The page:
There are very general phonological processes which appear to operate in one form or another when any child learns a first language. This study attempts to outline and exemplify the most general of these, e.g. the reduction of consonant clusters, the deletion of unstressed syllables. In addition, the study criticizes the point of view that phonological development consists primarily of the child substituting one sound for another. Rather, phonological development reflects very general processes that affect entire classes of sounds. Lastly, the study suggests that identifying general rules can ultimately lead to more insightful information concerning separate strategies that individual children follow.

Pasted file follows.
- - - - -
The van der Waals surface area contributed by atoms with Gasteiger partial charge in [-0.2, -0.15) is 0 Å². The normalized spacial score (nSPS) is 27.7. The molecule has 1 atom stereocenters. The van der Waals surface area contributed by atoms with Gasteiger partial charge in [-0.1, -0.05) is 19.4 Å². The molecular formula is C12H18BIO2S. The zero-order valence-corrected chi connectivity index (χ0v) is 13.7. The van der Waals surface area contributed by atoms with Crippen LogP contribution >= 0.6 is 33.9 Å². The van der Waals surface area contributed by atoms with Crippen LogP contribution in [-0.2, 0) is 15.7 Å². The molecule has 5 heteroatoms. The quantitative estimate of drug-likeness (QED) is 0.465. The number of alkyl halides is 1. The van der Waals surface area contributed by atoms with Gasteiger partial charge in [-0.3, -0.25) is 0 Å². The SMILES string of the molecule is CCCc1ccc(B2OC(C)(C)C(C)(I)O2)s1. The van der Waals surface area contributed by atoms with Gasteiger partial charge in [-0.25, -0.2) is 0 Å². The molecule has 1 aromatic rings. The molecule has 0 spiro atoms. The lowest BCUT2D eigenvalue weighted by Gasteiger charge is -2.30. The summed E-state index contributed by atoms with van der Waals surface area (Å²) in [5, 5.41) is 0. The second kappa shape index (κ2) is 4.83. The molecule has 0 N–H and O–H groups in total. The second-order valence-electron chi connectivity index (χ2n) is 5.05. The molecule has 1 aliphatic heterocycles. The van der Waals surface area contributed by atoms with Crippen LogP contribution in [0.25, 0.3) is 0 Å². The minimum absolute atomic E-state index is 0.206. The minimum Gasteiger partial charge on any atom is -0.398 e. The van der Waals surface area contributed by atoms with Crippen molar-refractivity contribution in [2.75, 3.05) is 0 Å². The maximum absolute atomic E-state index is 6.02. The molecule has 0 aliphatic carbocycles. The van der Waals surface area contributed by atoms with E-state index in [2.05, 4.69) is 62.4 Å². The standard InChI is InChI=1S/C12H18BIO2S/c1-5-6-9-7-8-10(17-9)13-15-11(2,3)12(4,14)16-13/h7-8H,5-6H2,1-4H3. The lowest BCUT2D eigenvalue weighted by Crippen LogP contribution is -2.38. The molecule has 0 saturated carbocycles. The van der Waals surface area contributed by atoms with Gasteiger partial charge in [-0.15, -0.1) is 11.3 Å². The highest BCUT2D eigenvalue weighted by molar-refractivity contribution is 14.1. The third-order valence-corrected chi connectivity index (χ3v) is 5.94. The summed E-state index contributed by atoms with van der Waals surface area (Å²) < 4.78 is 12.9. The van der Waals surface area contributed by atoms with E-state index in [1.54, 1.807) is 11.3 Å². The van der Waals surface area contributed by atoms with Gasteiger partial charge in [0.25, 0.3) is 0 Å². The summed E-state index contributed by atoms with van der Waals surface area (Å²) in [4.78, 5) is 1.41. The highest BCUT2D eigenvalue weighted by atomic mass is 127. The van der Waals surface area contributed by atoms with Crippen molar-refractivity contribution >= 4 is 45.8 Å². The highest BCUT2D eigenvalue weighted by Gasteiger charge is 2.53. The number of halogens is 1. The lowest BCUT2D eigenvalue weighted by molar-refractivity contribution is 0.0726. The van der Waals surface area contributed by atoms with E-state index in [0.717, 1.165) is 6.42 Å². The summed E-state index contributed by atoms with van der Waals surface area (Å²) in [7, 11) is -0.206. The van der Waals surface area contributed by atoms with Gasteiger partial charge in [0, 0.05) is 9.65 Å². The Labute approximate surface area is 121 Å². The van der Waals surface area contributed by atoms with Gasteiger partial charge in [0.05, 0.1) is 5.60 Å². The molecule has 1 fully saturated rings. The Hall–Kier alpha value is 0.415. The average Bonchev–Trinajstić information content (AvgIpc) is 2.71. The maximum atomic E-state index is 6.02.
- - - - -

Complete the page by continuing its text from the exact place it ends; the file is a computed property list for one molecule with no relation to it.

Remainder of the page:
ASJC Scopus subject areas
- Linguistics and Language
- Experimental and Cognitive Psychology
- Developmental and Educational Psychology
- Language and Linguistics